Breaking Out of the Lapse-Response Cycle

The lapse-response cycle has come up before, but it's a significant enough force in our effort to build good habits that it's worth examining in more detail.

What Is It?


In short, the cycle is the process of sticking to a habit so consistently that you think you can take a break without losing the benefits of all that work. One break turns into two, two into a week or a month, and the next thing you know you're back where you started.

I first discovered this cycle when I was about 14 years old and trying to improve my acne. I had that ProActiv stuff you see on TV all the time, and it seemed to work pretty well when I used it as directed, twice a day. When I first got it, I stuck to it perfectly for a week or two and saw some real improvements in my complexion. So I patted myself on the back, told myself it was easy to remember to do it every morning and evening, and went and skipped a day. As my acne had improved, the relative importance of ProActiv had diminished to the point that I valued five more minutes of sleep more. My building of the habit lapsed.

Then I saw equally dramatic changes, and only in a couple days. Big pimples returned. I responded by returning to the regimen. It got better. I lapsed. It got worse. I responded. It got better. This happened for years. I knew it was happening, but it was still too hard to say, "Using ProActiv is more important than sleep" twice a day every day when my face was looking relatively good.

This was just an example. It happens with everything.

"My weight has dropped below 190. Finally I can have a piece of cake without hating myself for it."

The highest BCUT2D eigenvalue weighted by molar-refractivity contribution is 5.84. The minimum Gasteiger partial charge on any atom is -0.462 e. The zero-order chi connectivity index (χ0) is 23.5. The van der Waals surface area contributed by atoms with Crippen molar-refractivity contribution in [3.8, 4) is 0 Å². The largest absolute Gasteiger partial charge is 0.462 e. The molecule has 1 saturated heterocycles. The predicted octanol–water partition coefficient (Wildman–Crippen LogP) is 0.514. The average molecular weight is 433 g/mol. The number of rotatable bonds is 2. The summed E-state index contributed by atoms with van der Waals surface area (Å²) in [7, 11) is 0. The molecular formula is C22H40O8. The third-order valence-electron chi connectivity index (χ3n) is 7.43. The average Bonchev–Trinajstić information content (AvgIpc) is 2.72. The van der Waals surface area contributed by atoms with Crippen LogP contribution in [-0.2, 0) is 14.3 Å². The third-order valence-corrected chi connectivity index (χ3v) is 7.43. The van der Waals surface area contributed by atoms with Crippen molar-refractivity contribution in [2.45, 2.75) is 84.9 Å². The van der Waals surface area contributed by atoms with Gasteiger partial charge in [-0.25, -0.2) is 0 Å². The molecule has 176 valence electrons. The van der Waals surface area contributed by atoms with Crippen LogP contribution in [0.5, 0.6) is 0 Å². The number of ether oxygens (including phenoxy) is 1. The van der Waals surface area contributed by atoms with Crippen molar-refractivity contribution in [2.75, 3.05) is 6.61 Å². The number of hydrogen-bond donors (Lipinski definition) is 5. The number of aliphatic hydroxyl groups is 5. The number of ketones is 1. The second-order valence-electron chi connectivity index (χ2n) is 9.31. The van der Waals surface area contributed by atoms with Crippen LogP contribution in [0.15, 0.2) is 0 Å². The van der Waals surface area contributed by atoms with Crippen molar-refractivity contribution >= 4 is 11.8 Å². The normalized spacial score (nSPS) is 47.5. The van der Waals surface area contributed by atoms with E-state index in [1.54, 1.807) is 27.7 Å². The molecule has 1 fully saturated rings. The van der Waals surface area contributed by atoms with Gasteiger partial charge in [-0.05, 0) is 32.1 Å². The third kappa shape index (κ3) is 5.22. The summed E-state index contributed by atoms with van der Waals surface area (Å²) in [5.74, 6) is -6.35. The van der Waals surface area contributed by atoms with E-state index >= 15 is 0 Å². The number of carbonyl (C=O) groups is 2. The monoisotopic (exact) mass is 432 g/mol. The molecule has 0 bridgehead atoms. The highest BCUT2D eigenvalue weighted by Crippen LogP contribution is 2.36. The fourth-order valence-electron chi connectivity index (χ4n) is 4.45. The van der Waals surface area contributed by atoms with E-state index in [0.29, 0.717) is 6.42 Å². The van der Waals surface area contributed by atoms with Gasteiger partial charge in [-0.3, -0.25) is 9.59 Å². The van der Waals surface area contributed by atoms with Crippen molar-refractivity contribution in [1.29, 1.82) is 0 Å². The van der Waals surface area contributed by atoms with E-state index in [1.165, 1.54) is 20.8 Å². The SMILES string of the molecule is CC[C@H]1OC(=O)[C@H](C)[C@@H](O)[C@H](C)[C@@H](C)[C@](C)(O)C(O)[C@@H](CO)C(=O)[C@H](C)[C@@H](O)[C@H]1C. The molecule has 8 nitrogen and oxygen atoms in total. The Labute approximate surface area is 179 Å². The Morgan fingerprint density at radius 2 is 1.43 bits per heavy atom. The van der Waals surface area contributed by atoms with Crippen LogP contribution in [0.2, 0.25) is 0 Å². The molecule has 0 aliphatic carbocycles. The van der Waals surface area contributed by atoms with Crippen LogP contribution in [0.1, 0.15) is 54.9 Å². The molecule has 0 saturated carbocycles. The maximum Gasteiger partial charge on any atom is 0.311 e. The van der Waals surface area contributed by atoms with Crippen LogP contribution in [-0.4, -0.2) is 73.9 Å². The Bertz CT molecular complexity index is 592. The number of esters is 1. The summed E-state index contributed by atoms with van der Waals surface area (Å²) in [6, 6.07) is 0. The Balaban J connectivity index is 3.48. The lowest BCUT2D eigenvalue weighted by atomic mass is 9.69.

"I've been going to bed by 10PM all week. Finally I can stay up late hanging out with my friends."

"I saved several thousand dollars this year. Finally I can go buy that fancy tablet."

Next thing you know, you're fat, tired, and broke again. So you get back into gear and start over. But you never realize the gains that it takes years to accrue. You get by, but you don't get ripped, you stay tired all the time, and you never become rich.

How to End It


There are a couple mindsets that lead to the lapse-response cycle. One is the mindset that there's some point at which you've made all the progress you need to make. This doesn't make sense when you see it written down, but for some reason it makes sense when you're thinking it. "I've been so good at flossing every day this last week that I don't have to do it tonight." And you keep not flossing your teeth until your dentist tells you your gums are receding and you've got more cavities than teeth.

Stop thinking about the progress you've made. No amount of progress is enough when it comes to flossing, so there's no point in thinking about it. Just floss. The same goes for exercising, sleeping regularly, and saving money for retirement. You have to do it. So just do it.

The other roadblock is arrogance. The response actually comes from a need to prove to ourselves that we don't suck, so once we stop sucking we also stop performing the habit. Your sense of self-worth should not be so tied to these little things, though. You are a great person. You're alive, people love you, you're good at plenty of things. It is for your health, not your self-esteem, that you need to floss.

At the same time, be humble about the habit. If you've been doing it for a few weeks, you haven't mastered it. You have a long way to go. Keep at it. You will only have mastered it when you're no longer subject to lapsing every few weeks or months.

Process orientation and humility. It's amazing how often our successes in life come back to those two things.

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Update on the tendonitis. I think it was just DOMS, but I'm not sure.